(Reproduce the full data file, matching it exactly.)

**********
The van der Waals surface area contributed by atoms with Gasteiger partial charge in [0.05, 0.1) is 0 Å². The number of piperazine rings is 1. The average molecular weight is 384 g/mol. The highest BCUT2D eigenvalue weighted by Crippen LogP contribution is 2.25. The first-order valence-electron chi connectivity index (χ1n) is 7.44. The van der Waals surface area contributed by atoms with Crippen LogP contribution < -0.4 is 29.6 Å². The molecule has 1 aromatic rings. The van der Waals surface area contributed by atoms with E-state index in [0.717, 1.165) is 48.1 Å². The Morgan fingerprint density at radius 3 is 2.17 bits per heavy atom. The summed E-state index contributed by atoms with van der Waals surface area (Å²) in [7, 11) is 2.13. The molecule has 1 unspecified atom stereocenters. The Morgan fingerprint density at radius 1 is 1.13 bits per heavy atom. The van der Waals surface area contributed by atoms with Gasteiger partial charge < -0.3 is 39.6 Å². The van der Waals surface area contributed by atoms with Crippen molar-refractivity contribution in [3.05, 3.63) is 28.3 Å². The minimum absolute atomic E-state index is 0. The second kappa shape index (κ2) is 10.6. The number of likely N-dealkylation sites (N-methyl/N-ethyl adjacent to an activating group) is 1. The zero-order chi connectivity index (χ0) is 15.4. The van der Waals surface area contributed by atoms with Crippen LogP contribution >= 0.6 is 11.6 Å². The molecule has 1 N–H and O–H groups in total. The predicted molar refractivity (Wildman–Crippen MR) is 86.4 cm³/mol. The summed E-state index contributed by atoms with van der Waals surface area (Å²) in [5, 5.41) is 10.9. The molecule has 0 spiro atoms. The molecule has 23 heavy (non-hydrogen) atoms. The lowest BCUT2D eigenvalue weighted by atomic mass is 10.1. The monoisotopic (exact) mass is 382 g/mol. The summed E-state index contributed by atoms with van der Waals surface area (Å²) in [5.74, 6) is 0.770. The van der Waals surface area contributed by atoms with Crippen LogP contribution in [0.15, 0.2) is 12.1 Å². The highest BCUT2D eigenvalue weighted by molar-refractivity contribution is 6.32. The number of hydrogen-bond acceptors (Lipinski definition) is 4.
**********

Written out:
The van der Waals surface area contributed by atoms with Gasteiger partial charge in [0.05, 0.1) is 0 Å². The number of piperazine rings is 1. The average molecular weight is 384 g/mol. The highest BCUT2D eigenvalue weighted by Crippen LogP contribution is 2.25. The first-order valence-electron chi connectivity index (χ1n) is 7.44. The van der Waals surface area contributed by atoms with Crippen LogP contribution < -0.4 is 29.6 Å². The molecule has 1 aromatic rings. The van der Waals surface area contributed by atoms with E-state index in [0.717, 1.165) is 48.1 Å². The Morgan fingerprint density at radius 3 is 2.17 bits per heavy atom. The summed E-state index contributed by atoms with van der Waals surface area (Å²) in [7, 11) is 2.13. The molecule has 1 unspecified atom stereocenters. The Morgan fingerprint density at radius 1 is 1.13 bits per heavy atom. The van der Waals surface area contributed by atoms with Gasteiger partial charge < -0.3 is 39.6 Å². The van der Waals surface area contributed by atoms with Crippen molar-refractivity contribution in [3.05, 3.63) is 28.3 Å². The minimum absolute atomic E-state index is 0. The second kappa shape index (κ2) is 10.6. The number of likely N-dealkylation sites (N-methyl/N-ethyl adjacent to an activating group) is 1. The zero-order chi connectivity index (χ0) is 15.4. The van der Waals surface area contributed by atoms with Crippen LogP contribution >= 0.6 is 11.6 Å². The molecule has 1 N–H and O–H groups in total. The predicted molar refractivity (Wildman–Crippen MR) is 86.4 cm³/mol. The summed E-state index contributed by atoms with van der Waals surface area (Å²) in [5, 5.41) is 10.9. The molecule has 0 spiro atoms. The molecule has 23 heavy (non-hydrogen) atoms. The lowest BCUT2D eigenvalue weighted by atomic mass is 10.1. The monoisotopic (exact) mass is 382 g/mol. The summed E-state index contributed by atoms with van der Waals surface area (Å²) in [5.74, 6) is 0.770. The van der Waals surface area contributed by atoms with Crippen LogP contribution in [0.15, 0.2) is 12.1 Å². The highest BCUT2D eigenvalue weighted by molar-refractivity contribution is 6.32. The number of hydrogen-bond acceptors (Lipinski definition) is 4.